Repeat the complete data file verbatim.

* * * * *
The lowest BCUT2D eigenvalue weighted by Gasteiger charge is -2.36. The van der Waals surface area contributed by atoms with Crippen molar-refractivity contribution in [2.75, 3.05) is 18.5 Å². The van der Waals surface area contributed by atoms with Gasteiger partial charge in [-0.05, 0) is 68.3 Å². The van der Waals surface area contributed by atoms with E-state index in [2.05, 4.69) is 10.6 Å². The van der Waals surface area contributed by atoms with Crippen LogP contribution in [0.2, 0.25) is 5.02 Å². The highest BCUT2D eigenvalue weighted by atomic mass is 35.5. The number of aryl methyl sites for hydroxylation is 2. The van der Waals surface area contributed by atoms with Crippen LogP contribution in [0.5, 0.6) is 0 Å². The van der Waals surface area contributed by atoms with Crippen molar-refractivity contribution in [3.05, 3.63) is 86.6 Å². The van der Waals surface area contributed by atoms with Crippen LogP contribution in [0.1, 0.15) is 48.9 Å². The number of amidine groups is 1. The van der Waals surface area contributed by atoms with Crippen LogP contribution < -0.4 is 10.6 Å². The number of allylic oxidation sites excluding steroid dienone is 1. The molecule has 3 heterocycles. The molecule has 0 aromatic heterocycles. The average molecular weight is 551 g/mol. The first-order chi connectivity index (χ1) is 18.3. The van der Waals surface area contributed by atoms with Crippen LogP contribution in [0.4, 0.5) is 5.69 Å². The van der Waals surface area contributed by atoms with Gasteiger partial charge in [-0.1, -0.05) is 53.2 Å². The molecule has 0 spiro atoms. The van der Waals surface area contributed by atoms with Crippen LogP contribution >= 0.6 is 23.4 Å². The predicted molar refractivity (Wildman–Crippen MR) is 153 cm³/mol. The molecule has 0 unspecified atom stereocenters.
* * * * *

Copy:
The lowest BCUT2D eigenvalue weighted by Gasteiger charge is -2.36. The van der Waals surface area contributed by atoms with Crippen molar-refractivity contribution in [2.75, 3.05) is 18.5 Å². The van der Waals surface area contributed by atoms with Gasteiger partial charge in [-0.05, 0) is 68.3 Å². The van der Waals surface area contributed by atoms with E-state index in [2.05, 4.69) is 10.6 Å². The van der Waals surface area contributed by atoms with Crippen LogP contribution in [0.2, 0.25) is 5.02 Å². The highest BCUT2D eigenvalue weighted by atomic mass is 35.5. The number of aryl methyl sites for hydroxylation is 2. The van der Waals surface area contributed by atoms with Crippen LogP contribution in [0.5, 0.6) is 0 Å². The van der Waals surface area contributed by atoms with Crippen molar-refractivity contribution in [3.05, 3.63) is 86.6 Å². The van der Waals surface area contributed by atoms with Crippen LogP contribution in [0.1, 0.15) is 48.9 Å². The number of amidine groups is 1. The van der Waals surface area contributed by atoms with Crippen LogP contribution < -0.4 is 10.6 Å². The number of allylic oxidation sites excluding steroid dienone is 1. The molecule has 3 heterocycles. The molecule has 0 aromatic heterocycles. The average molecular weight is 551 g/mol. The first-order chi connectivity index (χ1) is 18.3. The van der Waals surface area contributed by atoms with Crippen LogP contribution in [0.4, 0.5) is 5.69 Å². The van der Waals surface area contributed by atoms with Gasteiger partial charge in [-0.1, -0.05) is 53.2 Å². The molecule has 0 spiro atoms. The van der Waals surface area contributed by atoms with Crippen LogP contribution >= 0.6 is 23.4 Å². The predicted molar refractivity (Wildman–Crippen MR) is 153 cm³/mol. The molecule has 0 unspecified atom stereocenters.